Delhi is now the most LGBT city in the world.
According to data from the Indian government’s National Population Register (NPR), the capital has the third highest percentage of gay men and lesbians in the country, at 21.9 per cent.
India is home to more than two-thirds of the world’s gay population, according to a 2016 study by The New York Times.
In 2017, the United Nations Population Fund reported that a staggering 7.3 million people in the United States were living with HIV/AIDS, or roughly one in five people.
“In Delhi, we have the highest number of HIV positive people in India, as well as in India,” said Ramkumar Khemka, a consultant with the National HIV/Aids Control Project (NICCP).
“That means we have to look at the city as a whole.”
The number of gay couples living in Delhi has also been rising.
According for 2017, there were over 500,000 gay couples in the city, up from an estimated 200,000 in 2015.
In 2015, the number of heterosexual couples was around 5,000.
“I think it’s important to say that Delhi is a city where people of every age, colour and sexuality live together,” Khemkas told VICE News.
“It’s also a city with a strong tradition of anti-discrimination and equality.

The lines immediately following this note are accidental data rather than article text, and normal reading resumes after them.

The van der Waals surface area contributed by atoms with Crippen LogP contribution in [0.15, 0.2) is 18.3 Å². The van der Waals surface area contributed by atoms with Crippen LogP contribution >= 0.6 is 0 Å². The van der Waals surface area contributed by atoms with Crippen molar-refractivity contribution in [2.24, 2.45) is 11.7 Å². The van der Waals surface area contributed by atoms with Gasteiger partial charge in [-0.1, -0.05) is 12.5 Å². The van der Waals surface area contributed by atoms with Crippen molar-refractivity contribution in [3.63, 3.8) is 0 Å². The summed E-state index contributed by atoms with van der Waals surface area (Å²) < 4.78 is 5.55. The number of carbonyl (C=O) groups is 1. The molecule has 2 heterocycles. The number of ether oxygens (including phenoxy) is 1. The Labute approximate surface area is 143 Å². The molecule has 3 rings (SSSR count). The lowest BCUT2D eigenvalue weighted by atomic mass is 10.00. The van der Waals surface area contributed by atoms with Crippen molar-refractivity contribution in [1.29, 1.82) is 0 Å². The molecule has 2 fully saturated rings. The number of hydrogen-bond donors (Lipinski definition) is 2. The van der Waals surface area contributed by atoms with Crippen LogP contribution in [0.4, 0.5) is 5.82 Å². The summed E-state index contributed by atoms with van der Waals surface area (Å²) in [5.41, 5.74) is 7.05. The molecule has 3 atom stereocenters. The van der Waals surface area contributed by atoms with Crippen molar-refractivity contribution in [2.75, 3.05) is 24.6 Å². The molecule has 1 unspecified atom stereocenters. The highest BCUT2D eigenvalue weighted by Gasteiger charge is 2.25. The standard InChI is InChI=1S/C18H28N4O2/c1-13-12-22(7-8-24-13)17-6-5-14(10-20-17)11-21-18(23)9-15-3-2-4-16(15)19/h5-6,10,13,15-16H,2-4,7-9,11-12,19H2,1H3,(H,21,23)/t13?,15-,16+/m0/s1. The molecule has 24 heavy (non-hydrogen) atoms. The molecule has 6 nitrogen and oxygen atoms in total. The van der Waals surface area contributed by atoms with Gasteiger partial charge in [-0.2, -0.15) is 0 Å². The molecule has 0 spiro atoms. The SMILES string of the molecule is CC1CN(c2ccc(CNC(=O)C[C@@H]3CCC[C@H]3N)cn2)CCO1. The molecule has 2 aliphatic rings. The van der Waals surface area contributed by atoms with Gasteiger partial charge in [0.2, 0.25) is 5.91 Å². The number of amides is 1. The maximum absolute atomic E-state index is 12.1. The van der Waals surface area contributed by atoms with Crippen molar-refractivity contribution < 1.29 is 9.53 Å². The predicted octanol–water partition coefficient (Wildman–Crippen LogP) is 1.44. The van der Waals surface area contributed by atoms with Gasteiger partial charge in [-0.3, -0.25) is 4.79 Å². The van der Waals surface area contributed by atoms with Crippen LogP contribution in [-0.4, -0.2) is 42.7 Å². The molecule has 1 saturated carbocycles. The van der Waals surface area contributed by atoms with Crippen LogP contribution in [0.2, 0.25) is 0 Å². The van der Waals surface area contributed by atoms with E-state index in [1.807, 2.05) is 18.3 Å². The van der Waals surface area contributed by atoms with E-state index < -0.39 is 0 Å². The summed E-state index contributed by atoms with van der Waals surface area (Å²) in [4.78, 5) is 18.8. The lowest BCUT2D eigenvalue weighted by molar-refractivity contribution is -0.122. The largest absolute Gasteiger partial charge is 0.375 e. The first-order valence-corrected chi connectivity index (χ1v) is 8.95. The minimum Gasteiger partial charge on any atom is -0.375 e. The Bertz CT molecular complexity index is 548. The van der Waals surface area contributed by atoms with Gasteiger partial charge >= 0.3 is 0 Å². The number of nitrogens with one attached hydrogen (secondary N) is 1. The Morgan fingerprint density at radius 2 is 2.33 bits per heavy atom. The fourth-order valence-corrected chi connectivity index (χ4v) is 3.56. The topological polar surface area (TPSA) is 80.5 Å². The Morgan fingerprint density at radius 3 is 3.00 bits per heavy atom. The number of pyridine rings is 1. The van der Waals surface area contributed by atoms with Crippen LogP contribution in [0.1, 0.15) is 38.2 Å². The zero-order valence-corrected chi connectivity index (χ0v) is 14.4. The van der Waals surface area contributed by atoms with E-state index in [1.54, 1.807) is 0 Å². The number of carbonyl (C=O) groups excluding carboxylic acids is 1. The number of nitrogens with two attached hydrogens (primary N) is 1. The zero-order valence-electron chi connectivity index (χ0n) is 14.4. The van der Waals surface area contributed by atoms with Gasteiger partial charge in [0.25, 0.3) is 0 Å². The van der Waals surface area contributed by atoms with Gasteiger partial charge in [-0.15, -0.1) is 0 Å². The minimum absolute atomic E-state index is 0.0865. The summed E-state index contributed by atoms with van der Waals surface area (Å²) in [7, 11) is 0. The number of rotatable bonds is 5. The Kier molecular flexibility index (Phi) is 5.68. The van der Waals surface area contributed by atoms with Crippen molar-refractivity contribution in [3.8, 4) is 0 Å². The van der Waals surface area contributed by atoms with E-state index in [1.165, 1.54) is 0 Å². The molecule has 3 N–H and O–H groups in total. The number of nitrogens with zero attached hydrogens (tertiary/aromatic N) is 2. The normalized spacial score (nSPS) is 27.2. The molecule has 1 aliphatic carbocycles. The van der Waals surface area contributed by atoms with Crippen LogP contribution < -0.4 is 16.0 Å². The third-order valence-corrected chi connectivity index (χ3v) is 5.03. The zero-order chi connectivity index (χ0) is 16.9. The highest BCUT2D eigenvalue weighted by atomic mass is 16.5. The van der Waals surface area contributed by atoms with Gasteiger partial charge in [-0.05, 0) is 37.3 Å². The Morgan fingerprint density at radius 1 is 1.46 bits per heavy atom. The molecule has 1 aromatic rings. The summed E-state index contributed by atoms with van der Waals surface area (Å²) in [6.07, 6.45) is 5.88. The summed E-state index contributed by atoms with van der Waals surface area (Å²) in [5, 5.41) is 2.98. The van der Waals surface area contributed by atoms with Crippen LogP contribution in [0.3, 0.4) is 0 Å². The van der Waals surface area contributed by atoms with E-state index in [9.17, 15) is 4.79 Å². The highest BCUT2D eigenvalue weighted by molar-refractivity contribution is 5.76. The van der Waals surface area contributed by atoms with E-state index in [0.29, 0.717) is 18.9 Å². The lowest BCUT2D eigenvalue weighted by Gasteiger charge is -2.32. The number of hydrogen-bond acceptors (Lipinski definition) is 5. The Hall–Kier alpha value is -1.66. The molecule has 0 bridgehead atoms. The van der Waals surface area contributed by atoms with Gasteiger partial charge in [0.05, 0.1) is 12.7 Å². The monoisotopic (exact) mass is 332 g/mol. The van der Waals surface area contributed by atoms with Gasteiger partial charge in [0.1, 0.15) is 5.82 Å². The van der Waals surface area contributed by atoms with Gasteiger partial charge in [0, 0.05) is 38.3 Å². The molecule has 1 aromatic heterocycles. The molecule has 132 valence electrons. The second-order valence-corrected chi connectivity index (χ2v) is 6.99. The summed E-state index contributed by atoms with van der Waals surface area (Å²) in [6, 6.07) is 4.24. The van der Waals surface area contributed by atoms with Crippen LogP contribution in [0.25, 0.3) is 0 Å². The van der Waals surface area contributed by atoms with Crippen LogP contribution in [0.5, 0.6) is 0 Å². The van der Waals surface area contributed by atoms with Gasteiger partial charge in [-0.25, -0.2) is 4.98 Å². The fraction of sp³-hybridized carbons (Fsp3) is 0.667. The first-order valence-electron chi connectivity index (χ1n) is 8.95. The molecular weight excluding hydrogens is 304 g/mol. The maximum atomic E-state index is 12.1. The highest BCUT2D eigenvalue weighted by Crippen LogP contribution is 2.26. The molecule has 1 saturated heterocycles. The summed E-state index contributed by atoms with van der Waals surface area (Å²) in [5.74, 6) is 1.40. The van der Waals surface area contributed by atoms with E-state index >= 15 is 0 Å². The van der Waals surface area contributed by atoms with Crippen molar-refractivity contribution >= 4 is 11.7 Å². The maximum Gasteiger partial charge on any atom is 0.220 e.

The city is also a safe place for transgender people to come out and to be themselves.
This means that we can also see people of all genders and sexuality living together, regardless of their sexual orientation or gender identity.”
India is a country where a growing number of people have come out.
In June, the Indian parliament passed the Transgender Equality Bill, which would require transgender people in all Indian states to wear gender-neutral attire.
But while many LGBT people feel comfortable with their gender identity, they don’t necessarily agree with the idea of being referred to as the opposite sex by the government.
In a 2016 report, the International Gay and Lesbian Human Rights Commission (IGLHRC) said it was often “very difficult” for transgender or gender non-conforming people to access basic health care, such as surgery, hormone therapy, and genital reconstruction.
This includes not only accessing medical services for themselves, but also for their partners and children.
This, in turn, has led to more transgender people leaving the country for safer regions, like the United Arab Emirates.
But in a country that has recently become the epicentre of anti “right-wing” politics, it seems like there’s room for more to come.
“For me, I think it was the first time when Delhi was a place that was very welcoming to gay and transgender people,” Klemka said.
“Now, I feel that I can live here.
I feel safe.”